I am an introvert–and I’m quite content with this fact–but a lot of my introverted comrades aren’t.
Many think something is wrong with them, largely because our culture holds “the extrovert ideal” in high esteem, says Susan Cain in her book Quiet: The Power of Introverts. Extroverts are viewed as healthier, happier, and more successful.
But here’s the thing: both introverts and extroverts have unique skills they can use to maximize their health and happiness.
Several years ago, I discovered how to apply my strengths as an introvert to my health. If you’re an introvert and you’re struggling to get healthy, these are some strategies that will help you.
Research shows that an introvert’s brain is wired differently. We have more gray matter in our prefrontal cortex–the area of the brain that’s associated with abstract thought and decision-making. This helps explain why introverts devote more brain power to analysis, while extroverts tend to live in the moment.
Introverts are masters at processing, digesting, and analyzing data. But many don’t use this skill to their advantage.
If you’re an introvert and you’re not as healthy as you want to be, start by using your brain.
Read, research, write, explore, listen, reflect, meditate, design, think.
Eating healthy starts with learning how to eat healthy.
Mindful eating is a proven technique you can use to eat healthier, and can be a great place to start.
Step one to eat more mindfully: plan for the worst.
In the world of psychology, this is called an implementation intention. Here’s how it works: if you know a situation is coming up where you might be prone to eat and/or drink too much (a friend’s birthday party, for example), write or state your back-up plan beforehand:
“When I encounter ______, I will _____.”
Here are some examples:
Implementation intentions are effective for introverts because they give clear instructions on what to do when your willpower muscle goes limp. Research proves they can help you make healthier decisions and stick with your goals.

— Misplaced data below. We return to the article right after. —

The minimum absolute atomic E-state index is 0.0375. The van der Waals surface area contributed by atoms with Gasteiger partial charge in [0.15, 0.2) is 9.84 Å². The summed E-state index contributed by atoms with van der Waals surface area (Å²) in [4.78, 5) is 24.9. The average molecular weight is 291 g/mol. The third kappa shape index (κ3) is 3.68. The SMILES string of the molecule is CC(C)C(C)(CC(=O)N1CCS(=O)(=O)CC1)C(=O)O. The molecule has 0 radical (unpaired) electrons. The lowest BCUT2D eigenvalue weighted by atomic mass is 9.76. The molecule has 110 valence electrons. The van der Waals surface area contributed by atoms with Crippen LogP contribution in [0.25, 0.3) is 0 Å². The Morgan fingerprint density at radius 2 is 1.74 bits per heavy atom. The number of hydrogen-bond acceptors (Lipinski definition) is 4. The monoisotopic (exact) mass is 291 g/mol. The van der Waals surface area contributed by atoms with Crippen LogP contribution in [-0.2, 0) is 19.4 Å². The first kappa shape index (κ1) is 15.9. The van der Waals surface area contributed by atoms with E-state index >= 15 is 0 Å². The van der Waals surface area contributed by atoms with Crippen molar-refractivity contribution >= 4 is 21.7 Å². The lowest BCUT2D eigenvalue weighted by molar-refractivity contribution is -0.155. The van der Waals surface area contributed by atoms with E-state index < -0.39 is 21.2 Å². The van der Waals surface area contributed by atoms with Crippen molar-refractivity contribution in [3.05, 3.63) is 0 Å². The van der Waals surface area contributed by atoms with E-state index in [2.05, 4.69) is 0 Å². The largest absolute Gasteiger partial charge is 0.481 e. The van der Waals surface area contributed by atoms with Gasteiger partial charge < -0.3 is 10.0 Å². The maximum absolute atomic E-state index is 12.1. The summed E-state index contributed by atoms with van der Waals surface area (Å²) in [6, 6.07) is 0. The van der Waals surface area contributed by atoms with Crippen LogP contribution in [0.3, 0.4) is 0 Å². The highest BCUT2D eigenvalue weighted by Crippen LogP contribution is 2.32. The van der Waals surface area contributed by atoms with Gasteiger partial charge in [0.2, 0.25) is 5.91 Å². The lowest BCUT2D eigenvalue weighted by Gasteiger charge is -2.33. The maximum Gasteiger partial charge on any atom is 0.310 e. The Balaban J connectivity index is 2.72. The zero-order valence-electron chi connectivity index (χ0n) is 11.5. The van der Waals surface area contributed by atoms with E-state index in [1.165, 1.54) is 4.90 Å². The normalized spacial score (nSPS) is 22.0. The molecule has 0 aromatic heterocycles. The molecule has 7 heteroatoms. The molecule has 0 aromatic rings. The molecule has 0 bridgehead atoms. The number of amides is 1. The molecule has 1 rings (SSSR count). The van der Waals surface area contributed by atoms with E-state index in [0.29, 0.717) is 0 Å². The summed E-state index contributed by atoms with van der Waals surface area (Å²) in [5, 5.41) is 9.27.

Spend time thinking through your goals and preparing for challenges, and you’ll give yourself an edge.
One strategy I use and recommend: keep checklists. In the book Switch: How to Change When Change is Hard, Dan and Chip Heath say checklists help you avoid “blind spots in a complex environment,” provide insurance against overconfidence, and make big screw-ups less likely.
In The Checklist Manifesto, surgeon Atul Gawande says:
“Good checklists…are precise. They are efficient, to the point, and easy to use even in the most difficult situations. They do not try to spell out everything–a checklist cannot fly a plane. Instead, they provide reminders of only the most critical and important steps–the ones that even the highly skilled professional using them could miss.”
Several years ago, I stopped going to the gym and started working out at home instead. The environment was too over-stimulating for my introverted brain to handle.
Loud, crappy music. Crowded spaces. Hundreds of people.
I found a way to exercise that worked for my personality. I started lifting weights and boxing at home in my basement. My wife and I go for walks or bike rides on the trails by our house. And now I work out 5-6 days a week and I absolutely love it.
The lesson here is simple: if you’re an introvert and you hate going to the gym or to group classes, stop going. Introverts thrive in quiet, minimally stimulating environments.
I’m all about challenging yourself and getting out of your comfort zone, but doing stuff you hate is unsustainable. When it comes to exercise, forming habits is vital. And to form habits, you need to find something you actually enjoy doing.
Exercise in an environment that matches your personality type. Try working out at home, outside, or in smaller groups. You’ll save money on gym fees. You’ll stop dreading going to the gym. And you’ll increase your odds of developing healthy exercise habits.
As an introvert, you have natural talents most extroverts lack.
Don’t waste them.
Use the power of your inquisitive mind to help you form healthy habits that last a lifetime.
Featured photo credit: Abdullah AL-Naser via flickr.com
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